"Thank the Maker!" the golden protocol droid exclaimed with what Luke could only describe as delight as it was lowered into a large tub brimming with warm oil. "This oil bath is going to feel so good! I've got such a bad case of dust contamination, I can hardly move!"
It was odd, Luke mused, the array of emotions the droid could convey with only a mechanized vocabulator and a faceplate fixed in one perpetually bleak expression. The same could be said for the little astromech droid for that matter, which trough its range of beeps and chirps seemed to relay its own distinct, almost human-like personality.
Luke didn't know what it was, but he had a funny feeling about these new droids his uncle purchased today, as if they would somehow come to play larger roles in his life than he would ever have imagined.
What the frak am I thinking? Luke said to himself, dismissing such a baseless notion and concentrating his attention back to his chores. This desert heat must be getting to me. Remembering he was supposed to be repairing the little R2 unit, he peered around the cluttered garage in search of a hydrospanner, lost somewhere amid the jumble of rusted tools and speeder components.
The astromech droid whistled cheerfully.
Luke heaved a deep sigh, his eyes catching sight of his model T-16 Skyhopper as they scanned the disorganized workbench for the hydrospanner. The miniature vehicle stimulated a resurgence of bittersweet memories, whisking Luke back to Beggar's Canyon where he and Biggs, deftly piloting their own T-16s, would bull's-eye womp rats as the critters scampered away.
Biggs, Luke thought dejectedly. His friend was probably gallivanting around the galaxy on some remarkable escapade, carrying through with his exciting plan to defect from the Imperial Academy and join the growing rebellion.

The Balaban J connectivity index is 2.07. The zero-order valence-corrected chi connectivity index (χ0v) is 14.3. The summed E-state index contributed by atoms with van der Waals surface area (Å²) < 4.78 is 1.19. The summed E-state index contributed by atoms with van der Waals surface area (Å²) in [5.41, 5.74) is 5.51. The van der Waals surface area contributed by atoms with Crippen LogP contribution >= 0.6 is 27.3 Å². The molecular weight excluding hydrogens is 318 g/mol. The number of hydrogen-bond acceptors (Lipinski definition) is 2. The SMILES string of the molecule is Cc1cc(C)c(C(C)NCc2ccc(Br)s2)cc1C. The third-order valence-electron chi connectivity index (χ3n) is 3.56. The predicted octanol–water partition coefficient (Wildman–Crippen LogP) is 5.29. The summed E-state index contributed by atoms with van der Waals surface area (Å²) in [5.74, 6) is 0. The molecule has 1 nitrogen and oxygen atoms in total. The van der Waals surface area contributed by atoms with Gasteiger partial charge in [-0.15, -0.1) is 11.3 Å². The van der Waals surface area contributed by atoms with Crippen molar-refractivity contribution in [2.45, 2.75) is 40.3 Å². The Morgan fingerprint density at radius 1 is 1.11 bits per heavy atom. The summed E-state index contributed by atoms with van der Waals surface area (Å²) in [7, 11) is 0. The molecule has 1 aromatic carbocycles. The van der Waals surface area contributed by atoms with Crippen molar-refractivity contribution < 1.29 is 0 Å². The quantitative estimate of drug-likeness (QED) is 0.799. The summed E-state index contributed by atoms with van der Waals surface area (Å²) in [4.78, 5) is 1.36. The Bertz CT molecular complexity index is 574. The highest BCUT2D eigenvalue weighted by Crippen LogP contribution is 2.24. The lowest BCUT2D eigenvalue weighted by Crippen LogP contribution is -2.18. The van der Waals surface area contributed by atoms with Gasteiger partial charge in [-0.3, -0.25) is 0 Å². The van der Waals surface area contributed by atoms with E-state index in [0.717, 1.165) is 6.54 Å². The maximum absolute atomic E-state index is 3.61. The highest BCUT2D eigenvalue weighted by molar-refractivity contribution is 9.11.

"It just isn't fair," Luke groaned aloud, unable to contain his frustration any longer. "Biggs is right. I'm never going to get out of here!"
The golden protocol droid suddenly spoke up. "Is there something I might do to help?" it immediately offered, almost empathetically.
Luke took a calming breath and then chuckled amiably. "Not unless you can alter time, speed up the harvest, or teleport me off this rock."
The droid's photoreceptors dimmed ever so slightly. "I don't think so, sir. I'm only a droid, and not very knowledgeable about such things," it said apologetically. "Not on this planet anyway. As a matter of fact, I'm not even sure which planet I'm on."
Luke arched an eyebrow. That's odd, he thought. A fairly large portion of the droid's memory would've had to have been wiped for it to be missing a detail as significant as that.
"Well, if there's a bright center to the universe," Luke began, "then you're on the planet that it's farthest from." He knew as well as anyone that Tatooine's barren landscape was marked by little more than bounding seas of endless sand and mountainous dunes, heated by two blazing suns and devoid of precious water that didn't require a moisture vaporator to collect.
Of all planets, why do I have to be stuck here?
Suddenly, Luke heard a soft thud, just barely audible outside the garage door, like something dropping into the sand and landing with a plunk. Probably just a womp rat.
"I see, sir," the droid said evenly, snapping Luke out of his thoughts.
"You can call me Luke," Luke replied, discomforted and slightly embarrassed, for he was unaccustomed to being held in such high regard, or being addressed in so formal a manner. As a boy living an uneventful, and admittedly insignificant, life on his aunt and uncle's moisture farm, Luke did not feel he warranted the title of sir.
"I see, Sir Luke," the droid attempted to correct itself.
His discontent beginning to efface, Luke allowed himself to laugh once again. "No, just Luke."